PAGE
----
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BOTTOM LINE: FIGHTING IRISH COULDN'T WIN WITH WILLINGHAM

Notre Dame's firing of coach Tyrone Willingham is the clearest sign of integrity in college football since the review of George O'Leary's resume.

We're finally through with the phony baloney platitudes about academics, "student-athletes" and character. At last, a big-time university speaks honestly about its purpose and goals.

Notre Dame expects to win, win often and win big on the football field. Anything less is unacceptable. Everything else is secondary.

We've suspected that, a little longer than forever. It's true about every program with national-title aspirations. But it's sure refreshing to hear someone admit it.

"Sunday through Friday our football program has exceeded all expectations in every way," Notre Dame Athletic Director Kevin White said. "On Saturday, we've struggled."

Judged by those criteria, Willingham was fired Tuesday after compiling a 21-15 record in three seasons. It was a quick boot, taking most people by surprise. Maybe even Willingham.

Willingham's Notre Dame tenure, which began with a surprising 8-0 start in 2002, ended with a limping 6-5 finish in 2004. His final loss was to Notre Dame's biggest rival, USC -- by 31 points for the third straight season. Not a selling point for a year-end review.

White's praise of Willingham was so effusive Tuesday, you'd have thought he was justifying a raise, not explaining his ouster. White called him an excellent fit for Notre Dame. He said academics had never been stronger and the team's reputation off the field was impeccable under Willingham direction. Willingham was, in public relations and image, a godsend after O'Leary was fired five days into the job for resume falsehoods. White said he expects Willingham to be pursued by many other schools.

Too many losses

Willingham, beyond reproach in his personal life and conduct, is gone because he didn't win enough games. White minced no words about that.

"We simply have not made the progress on the field we need to make," White said, reading from a written statement. "Nor have we been able to create the positive momentum necessary to return the Notre Dame program to the elite level of the college football world."

That's it. No scandals. No indiscretions. No hints or allegations of either. Willingham lost too many games and lost his job.

Fair enough, especially since Notre Dame isn't pretending there are any other reasons.
Willingham was the first black head coach at Notre Dame. Some will ask why white coaches Gerry Faust (30-26-1, .535) and Bob Davie (35-25, .583) had five years to prove their incompetence and Willingham (21-15, .583) received only three. It's a logical question, but race had nothing to do with it. Anyone who has followed Notre Dame football long enough (at least through the NBC television contract and various bowl match-up guarantees) knows Notre Dame's favorite color is green.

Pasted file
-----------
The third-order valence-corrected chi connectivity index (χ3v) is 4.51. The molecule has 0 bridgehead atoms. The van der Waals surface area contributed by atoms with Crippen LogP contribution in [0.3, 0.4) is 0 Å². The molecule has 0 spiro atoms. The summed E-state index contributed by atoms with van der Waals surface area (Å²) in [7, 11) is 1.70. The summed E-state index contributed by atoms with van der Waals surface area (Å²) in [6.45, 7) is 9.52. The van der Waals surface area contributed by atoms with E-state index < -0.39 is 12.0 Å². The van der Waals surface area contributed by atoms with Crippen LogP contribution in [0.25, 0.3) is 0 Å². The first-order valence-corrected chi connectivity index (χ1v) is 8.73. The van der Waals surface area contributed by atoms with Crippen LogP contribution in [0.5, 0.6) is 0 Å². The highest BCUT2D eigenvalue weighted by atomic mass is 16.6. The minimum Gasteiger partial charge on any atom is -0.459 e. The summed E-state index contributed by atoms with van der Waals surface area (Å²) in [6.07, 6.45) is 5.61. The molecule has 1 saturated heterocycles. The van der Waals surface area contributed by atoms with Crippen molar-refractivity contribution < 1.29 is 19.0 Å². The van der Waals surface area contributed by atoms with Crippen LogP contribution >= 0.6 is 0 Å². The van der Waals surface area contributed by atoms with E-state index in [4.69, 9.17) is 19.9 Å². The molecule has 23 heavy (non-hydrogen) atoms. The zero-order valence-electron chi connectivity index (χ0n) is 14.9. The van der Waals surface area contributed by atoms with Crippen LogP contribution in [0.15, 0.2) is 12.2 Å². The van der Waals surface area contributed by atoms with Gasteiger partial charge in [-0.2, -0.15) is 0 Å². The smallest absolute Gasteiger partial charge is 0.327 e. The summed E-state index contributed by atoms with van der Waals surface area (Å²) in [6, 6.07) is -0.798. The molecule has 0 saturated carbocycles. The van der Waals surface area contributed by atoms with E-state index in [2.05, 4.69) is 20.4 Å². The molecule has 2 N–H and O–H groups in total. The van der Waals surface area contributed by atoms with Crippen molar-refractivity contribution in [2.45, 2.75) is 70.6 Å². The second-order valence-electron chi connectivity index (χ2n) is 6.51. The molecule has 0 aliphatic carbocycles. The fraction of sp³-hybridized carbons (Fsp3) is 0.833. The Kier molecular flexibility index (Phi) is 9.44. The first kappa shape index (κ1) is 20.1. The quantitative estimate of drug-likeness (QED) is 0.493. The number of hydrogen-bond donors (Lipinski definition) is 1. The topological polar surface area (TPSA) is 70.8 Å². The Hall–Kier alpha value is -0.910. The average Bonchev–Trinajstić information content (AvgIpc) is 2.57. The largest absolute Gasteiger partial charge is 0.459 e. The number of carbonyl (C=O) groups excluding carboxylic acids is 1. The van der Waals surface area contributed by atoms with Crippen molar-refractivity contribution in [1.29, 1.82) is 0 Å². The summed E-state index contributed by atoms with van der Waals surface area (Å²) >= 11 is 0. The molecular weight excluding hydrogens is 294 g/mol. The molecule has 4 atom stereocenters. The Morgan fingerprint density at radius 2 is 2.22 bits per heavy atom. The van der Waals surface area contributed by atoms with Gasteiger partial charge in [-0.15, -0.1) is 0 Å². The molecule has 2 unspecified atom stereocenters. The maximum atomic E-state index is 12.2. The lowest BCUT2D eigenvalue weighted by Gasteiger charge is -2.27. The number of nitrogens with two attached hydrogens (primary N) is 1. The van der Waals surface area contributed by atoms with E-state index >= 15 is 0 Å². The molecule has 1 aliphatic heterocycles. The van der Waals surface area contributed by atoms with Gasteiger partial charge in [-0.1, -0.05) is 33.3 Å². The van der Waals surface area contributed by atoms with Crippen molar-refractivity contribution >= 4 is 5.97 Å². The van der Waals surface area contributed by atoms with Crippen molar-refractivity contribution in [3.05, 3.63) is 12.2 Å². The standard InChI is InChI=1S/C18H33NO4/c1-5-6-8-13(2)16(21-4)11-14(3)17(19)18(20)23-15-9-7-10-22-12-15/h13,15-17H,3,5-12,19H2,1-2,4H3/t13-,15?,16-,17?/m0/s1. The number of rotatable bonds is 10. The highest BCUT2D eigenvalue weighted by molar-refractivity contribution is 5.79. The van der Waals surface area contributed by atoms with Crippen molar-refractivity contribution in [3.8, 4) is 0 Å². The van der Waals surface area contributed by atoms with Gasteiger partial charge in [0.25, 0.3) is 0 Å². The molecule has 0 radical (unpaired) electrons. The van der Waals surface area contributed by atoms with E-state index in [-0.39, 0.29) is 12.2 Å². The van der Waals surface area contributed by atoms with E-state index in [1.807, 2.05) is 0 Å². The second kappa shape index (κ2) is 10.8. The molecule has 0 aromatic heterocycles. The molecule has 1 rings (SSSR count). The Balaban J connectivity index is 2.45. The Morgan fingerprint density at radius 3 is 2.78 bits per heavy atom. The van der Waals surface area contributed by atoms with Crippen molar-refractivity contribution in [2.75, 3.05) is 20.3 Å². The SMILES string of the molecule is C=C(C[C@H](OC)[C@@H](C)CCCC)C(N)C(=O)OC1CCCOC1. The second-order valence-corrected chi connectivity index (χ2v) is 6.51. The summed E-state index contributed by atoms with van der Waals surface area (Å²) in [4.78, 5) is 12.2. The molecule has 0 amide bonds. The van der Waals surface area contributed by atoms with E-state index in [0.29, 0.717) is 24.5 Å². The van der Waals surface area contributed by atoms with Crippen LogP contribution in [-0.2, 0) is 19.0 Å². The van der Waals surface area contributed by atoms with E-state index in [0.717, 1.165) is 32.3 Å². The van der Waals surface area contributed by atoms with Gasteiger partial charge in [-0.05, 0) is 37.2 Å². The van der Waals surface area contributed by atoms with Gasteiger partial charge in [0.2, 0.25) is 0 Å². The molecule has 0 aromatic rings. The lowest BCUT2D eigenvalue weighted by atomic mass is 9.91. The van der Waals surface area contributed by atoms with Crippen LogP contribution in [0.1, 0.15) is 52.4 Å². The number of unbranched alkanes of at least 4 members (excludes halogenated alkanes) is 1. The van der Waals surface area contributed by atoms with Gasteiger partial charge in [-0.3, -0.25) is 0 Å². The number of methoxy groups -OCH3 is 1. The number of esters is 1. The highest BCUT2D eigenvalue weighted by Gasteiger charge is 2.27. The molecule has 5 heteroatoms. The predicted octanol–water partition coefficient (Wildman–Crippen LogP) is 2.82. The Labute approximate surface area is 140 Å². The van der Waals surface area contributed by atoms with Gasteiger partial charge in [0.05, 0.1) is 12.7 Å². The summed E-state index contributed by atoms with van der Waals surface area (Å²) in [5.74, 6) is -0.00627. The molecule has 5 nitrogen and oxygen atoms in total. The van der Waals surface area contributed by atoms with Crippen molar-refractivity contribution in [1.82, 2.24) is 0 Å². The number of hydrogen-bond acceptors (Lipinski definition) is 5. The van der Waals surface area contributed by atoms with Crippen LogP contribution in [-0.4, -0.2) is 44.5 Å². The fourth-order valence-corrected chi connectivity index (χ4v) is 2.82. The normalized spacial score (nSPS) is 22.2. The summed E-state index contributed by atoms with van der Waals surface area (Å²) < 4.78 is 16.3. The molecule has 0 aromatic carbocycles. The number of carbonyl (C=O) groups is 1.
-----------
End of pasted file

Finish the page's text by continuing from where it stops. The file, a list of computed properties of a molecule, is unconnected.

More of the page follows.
If Notre Dame officials could go back in time, they'd have eased both Faust and Davie out the door after three seasons. They didn't want to make the same mistake again, especially as the memory of Notre Dame's last national title in 1988 under Lou Holtz is fading further into the history books.

There's also the looming possibility that one of the hottest young coaches in the game, Utah's Urban Meyer, a former Irish assistant under Holtz and Davie, might never be more available. White said the search would begin today. That might be true, but the wish list is always on file. Anyone seen the "M" folder?

Coaches who have thrived at Notre Dame had one thing in common: a national title in their third season. Frank Leahy did it (twice if you count his second stint after returning from the Navy), Ara Parseghian did it, Dan Devine did it and Holtz did it.

Judging a football coach after three seasons isn't new at Notre Dame. Rendering a verdict is.

Willingham's record was impressive his first season (10-3) and depressing his second (5-7). He didn't need a national title to save his job this season. He needed a less schizophrenic team. If Notre Dame had beaten three mediocre teams it lost to this season -- BYU, Boston College and Pittsburgh -- the Irish would be sitting 9-2 with a BCS bowl and $13 million ready for direct deposit.

White was asked if this move signals a new era at Notre Dame, which traditionally waited at least five years before forcing a move. He was also asked if the national-title success of other coaches within three years of being hired -- Oklahoma's Bob Stoops, USC's Pete Carroll, LSU's Nick Saban and Ohio State's Jim Tressel -- prompted the Irish to grow impatient.

He answered no to both questions. That's considerably less believable than the admission that winning was essential to any Irish coach's longevity. "Football is very important at Notre Dame and competitive expectations are not downwardly negotiable," White said.

Pressure to win

Clearly, the quick trigger on Willingham's tenure is a change in course at Notre Dame. By firing Willingham after three seasons, Notre Dame is just like any other big-time program that wants regular double-digit wins, starting yesterday. Look at Ron Zook in Florida. His three-year record was better than Willingham's. He's gone. Look at Frank Solich at Nebraska. He was booted over a year ago after a 10-win season. Patience is in short supply in college football.

The pressure to win has never been stronger. Notre Dame has always felt it, but until now the university's official stance was to stay above the win-immediately-or-else fray.

The fact winning ranks first in Notre Dame's collective mind makes the Irish no better or worse than every other big-time football program.

Admitting those priorities publicly does, in rich irony, set Notre Dame apart once again.

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